- Chicago Board of Education, at their board meeting
- Illinois State Board of Education in Springfield, Ill., at their board meeting
- To members of Congress, at a briefing on Capitol Hill and at a special tasting event for the Senate
Transforming the Chicago Public Schools Menu
Winning Cooking up Change meals have proven hugely popular among students and are now regularly featured on the Chicago Public Schools lunch menu. The fact that these meals are part of the regular menu is a testament to the students’ skill in creating recipes under real-life constraints, and their ability to design healthy lunches that are popular with their peers.
Developing Career Skills Beyond the Classroom
Cooking up Change helps students build their professional skills and networks, challenges them to think creatively and to work together under pressure, and helps them develop leadership skills and experience that translates to success beyond the classroom and outside the kitchen.
In Students’ Words
“This competition gives us a voice. I want to keep promoting healthy lunches at school.”
—Menajah, student chef
“Because of Cooking up Change, you get to learn new skills that you may not learn anywhere else.”
—Cashay, student chef
“I never knew how much fun cooking could be. Everyone was working hard and working together to make it here.”
—Marshawn, student chef, 2015 Chicago winning team from Washington High School
“From Cooking up Change, I learned that I love working in teams and I want to go into culinary arts.”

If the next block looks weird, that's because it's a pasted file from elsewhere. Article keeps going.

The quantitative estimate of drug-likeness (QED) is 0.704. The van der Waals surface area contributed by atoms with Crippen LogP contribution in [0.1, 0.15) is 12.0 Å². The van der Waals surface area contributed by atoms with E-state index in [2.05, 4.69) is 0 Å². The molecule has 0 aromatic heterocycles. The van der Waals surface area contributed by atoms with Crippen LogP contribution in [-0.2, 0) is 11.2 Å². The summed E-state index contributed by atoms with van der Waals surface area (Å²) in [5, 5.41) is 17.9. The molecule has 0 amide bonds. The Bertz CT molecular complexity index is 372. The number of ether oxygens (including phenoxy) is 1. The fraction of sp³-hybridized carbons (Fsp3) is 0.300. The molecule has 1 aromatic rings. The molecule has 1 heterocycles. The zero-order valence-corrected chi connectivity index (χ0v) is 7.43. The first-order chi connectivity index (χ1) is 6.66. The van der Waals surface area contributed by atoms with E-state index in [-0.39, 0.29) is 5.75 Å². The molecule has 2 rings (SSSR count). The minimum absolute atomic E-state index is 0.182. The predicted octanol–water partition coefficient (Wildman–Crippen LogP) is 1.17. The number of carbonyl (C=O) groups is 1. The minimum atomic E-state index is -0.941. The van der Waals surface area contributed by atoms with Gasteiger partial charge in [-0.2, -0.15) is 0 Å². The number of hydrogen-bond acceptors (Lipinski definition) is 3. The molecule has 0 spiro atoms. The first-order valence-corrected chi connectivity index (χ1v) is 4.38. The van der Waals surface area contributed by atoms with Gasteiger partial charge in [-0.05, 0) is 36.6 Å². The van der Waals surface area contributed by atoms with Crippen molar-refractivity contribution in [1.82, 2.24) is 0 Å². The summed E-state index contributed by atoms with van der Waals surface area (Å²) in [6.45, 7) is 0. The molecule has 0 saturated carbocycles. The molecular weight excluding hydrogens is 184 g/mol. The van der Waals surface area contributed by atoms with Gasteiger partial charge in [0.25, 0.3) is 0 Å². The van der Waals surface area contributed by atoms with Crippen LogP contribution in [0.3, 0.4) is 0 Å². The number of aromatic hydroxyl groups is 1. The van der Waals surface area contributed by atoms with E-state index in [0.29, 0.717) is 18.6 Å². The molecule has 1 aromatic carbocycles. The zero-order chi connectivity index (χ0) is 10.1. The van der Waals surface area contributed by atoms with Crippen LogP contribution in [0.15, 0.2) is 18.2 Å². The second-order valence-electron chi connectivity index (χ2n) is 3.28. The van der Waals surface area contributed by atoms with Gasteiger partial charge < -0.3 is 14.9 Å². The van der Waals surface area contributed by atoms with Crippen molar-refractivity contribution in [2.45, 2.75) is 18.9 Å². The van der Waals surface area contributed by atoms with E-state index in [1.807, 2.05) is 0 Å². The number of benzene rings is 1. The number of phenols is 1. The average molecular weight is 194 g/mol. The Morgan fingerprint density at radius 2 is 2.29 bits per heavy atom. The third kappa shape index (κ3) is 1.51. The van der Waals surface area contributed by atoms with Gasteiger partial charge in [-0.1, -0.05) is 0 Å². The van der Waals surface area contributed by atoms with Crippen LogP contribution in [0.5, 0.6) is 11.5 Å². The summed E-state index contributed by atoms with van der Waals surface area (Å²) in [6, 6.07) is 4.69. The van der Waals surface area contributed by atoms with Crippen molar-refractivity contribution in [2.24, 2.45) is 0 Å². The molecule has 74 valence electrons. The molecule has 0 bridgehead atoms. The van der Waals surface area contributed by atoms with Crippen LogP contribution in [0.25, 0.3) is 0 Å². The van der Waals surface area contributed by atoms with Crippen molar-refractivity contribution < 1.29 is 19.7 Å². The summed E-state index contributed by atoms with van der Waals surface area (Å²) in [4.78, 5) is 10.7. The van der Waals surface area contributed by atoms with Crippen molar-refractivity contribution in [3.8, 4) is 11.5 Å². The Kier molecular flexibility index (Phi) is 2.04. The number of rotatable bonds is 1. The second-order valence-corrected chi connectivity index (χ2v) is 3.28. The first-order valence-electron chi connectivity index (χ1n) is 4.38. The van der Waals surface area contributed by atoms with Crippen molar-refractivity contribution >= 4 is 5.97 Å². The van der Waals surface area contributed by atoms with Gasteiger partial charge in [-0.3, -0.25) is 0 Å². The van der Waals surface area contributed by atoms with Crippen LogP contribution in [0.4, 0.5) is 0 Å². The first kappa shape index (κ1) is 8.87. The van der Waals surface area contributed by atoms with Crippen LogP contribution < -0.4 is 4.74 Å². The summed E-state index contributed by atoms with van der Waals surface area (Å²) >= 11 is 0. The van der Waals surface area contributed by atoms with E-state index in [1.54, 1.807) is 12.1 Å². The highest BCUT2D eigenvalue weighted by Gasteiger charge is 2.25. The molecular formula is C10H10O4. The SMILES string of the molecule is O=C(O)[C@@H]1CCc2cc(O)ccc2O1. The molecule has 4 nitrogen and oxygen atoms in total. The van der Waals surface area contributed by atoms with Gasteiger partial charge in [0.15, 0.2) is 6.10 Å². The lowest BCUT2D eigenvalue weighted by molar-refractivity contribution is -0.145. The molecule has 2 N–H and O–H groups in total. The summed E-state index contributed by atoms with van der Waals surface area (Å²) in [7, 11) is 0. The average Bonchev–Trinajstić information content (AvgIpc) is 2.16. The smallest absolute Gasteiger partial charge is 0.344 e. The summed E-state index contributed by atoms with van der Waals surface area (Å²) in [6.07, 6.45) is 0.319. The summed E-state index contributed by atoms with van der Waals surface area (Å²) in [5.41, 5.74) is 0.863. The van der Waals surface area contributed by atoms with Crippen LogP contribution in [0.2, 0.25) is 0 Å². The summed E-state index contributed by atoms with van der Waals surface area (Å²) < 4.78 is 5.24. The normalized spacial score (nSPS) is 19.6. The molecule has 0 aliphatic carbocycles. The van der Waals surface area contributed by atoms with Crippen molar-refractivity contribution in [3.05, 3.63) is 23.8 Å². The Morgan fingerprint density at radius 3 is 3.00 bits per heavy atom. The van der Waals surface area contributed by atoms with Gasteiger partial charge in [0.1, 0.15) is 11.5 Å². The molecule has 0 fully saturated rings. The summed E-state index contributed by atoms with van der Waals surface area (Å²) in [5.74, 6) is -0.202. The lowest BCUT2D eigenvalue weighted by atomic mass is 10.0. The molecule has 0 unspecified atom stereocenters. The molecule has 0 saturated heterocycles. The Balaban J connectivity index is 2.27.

—Lakeisha, student chef
“Cooking up Change isn’t all about winning. It’s a lifestyle that we’re working on—it’s about being healthier all around.”
—Carmel, student chef
“I wasn’t really sure if people would like the food that we made. It turns out people really liked it.”
—Zykeria, student chef, 2014 Chicago winning team from Marshall Metropolitan High School
Elevating Student Voices in the Media
The excitement of the Cooking up Change contest has attracted media attention that shares students’ voices and perspectives with a wide audience.
Recent highlights include:
November 3, 2015 | FOX TV
Chicago high school students face off in Cooking Up Change competition
October 30, 2015 | Chicago Sun Times
Cajun dish helps Washington HS wrap up cooking contest
October 24, 2015 | ABC 7 Chicago
CPS Students to Participate in Cooking up Change Competition
Culinary Scholarship Sponsor
Washburne Culinary Institute
Clune Construction Company
Cristina Foods, Inc.
Goose Island Beer Co.
Turner Construction Company
Advocate Children’s Hospital
American Hospital Association
BMO Harris Bank
The University of Chicago Medicine
Scott and Megan Wick
Alper Services LLC
Illinois Association of School Nurses
Officer Mullen’s Chicago’s Finest Applesauce
Jessica and Dean Gerdes
Mike and Melissa Ginter
Rick and Donna Yule
Official Education Partner
Chicago Public Schools CTE Culinary Arts Program
National Honorary Chair
Marion Brooks, Reporter/Anchor, NBC5 News
Susan S. Aaron
Robin and Tony Armour
Lucy and Peter Ascoli
Bill and Karen Berenson
Martha Dewey Bergren
Bess and Candelario Celio
Lester and Beverly Davis
Rochelle Davis and Ken Rolling
Kelly and Brian Dettmann
Lisa Gershenson and John Chavez
Jill Houk and Scott Herrington
Cheryl Bondy Kaplan
Jack Kaplan and Marian Macsai
Rob and Susan Rogers
Triste and Ian Smith
Gwen G. Solberg
Jeff and Jasmine Whitehead
Kristi and Benjamin Cox
Claire Marcy and Andrew Micheli
William and Sara Porter
Susan Samek and Michael Ryan
Spotlight on Featured Changemakers
David Blackmon, Senior Program Coordinator, Culinary Arts and Career and Technical Education, Chicago Public Schools
Read our spotlight on David Blackmon on HSC’s blog.
Leslie Fowler, Director of Nutrition Support Services, Chicago Public Schools
Read our spotlight on Leslie Fowler on HSC’s blog.
Cooking up Change Chicago Recipes
Access related recipes below, or go to our main Resource Center to access recipes across all of our program and policy areas.